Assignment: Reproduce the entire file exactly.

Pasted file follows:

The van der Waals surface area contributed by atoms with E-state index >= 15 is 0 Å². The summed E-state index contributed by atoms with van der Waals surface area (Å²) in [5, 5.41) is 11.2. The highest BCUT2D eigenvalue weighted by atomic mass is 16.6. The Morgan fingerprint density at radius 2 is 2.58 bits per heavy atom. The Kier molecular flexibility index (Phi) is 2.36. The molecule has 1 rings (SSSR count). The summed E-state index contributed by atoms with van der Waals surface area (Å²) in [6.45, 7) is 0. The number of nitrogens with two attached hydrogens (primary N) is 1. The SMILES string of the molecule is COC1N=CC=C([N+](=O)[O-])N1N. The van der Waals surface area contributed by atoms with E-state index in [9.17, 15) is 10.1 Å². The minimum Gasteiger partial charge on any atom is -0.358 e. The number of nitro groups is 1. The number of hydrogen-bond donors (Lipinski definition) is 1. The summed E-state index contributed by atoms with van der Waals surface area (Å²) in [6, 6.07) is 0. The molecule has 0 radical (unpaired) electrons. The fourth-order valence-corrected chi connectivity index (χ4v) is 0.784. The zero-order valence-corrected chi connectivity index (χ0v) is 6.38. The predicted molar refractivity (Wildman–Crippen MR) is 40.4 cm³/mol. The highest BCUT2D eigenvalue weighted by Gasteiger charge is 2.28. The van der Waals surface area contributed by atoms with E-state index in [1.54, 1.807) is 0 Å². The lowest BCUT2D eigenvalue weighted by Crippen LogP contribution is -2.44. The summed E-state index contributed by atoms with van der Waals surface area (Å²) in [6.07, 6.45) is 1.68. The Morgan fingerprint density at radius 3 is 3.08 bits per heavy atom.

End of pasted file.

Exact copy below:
The van der Waals surface area contributed by atoms with E-state index >= 15 is 0 Å². The summed E-state index contributed by atoms with van der Waals surface area (Å²) in [5, 5.41) is 11.2. The highest BCUT2D eigenvalue weighted by atomic mass is 16.6. The Morgan fingerprint density at radius 2 is 2.58 bits per heavy atom. The Kier molecular flexibility index (Phi) is 2.36. The molecule has 1 rings (SSSR count). The summed E-state index contributed by atoms with van der Waals surface area (Å²) in [6.45, 7) is 0. The number of nitrogens with two attached hydrogens (primary N) is 1. The SMILES string of the molecule is COC1N=CC=C([N+](=O)[O-])N1N. The van der Waals surface area contributed by atoms with E-state index in [9.17, 15) is 10.1 Å². The minimum Gasteiger partial charge on any atom is -0.358 e. The number of nitro groups is 1. The number of hydrogen-bond donors (Lipinski definition) is 1. The summed E-state index contributed by atoms with van der Waals surface area (Å²) in [6, 6.07) is 0. The molecule has 0 radical (unpaired) electrons. The fourth-order valence-corrected chi connectivity index (χ4v) is 0.784. The zero-order valence-corrected chi connectivity index (χ0v) is 6.38. The predicted molar refractivity (Wildman–Crippen MR) is 40.4 cm³/mol. The highest BCUT2D eigenvalue weighted by Gasteiger charge is 2.28. The van der Waals surface area contributed by atoms with E-state index in [1.54, 1.807) is 0 Å². The lowest BCUT2D eigenvalue weighted by Crippen LogP contribution is -2.44. The summed E-state index contributed by atoms with van der Waals surface area (Å²) in [6.07, 6.45) is 1.68. The Morgan fingerprint density at radius 3 is 3.08 bits per heavy atom.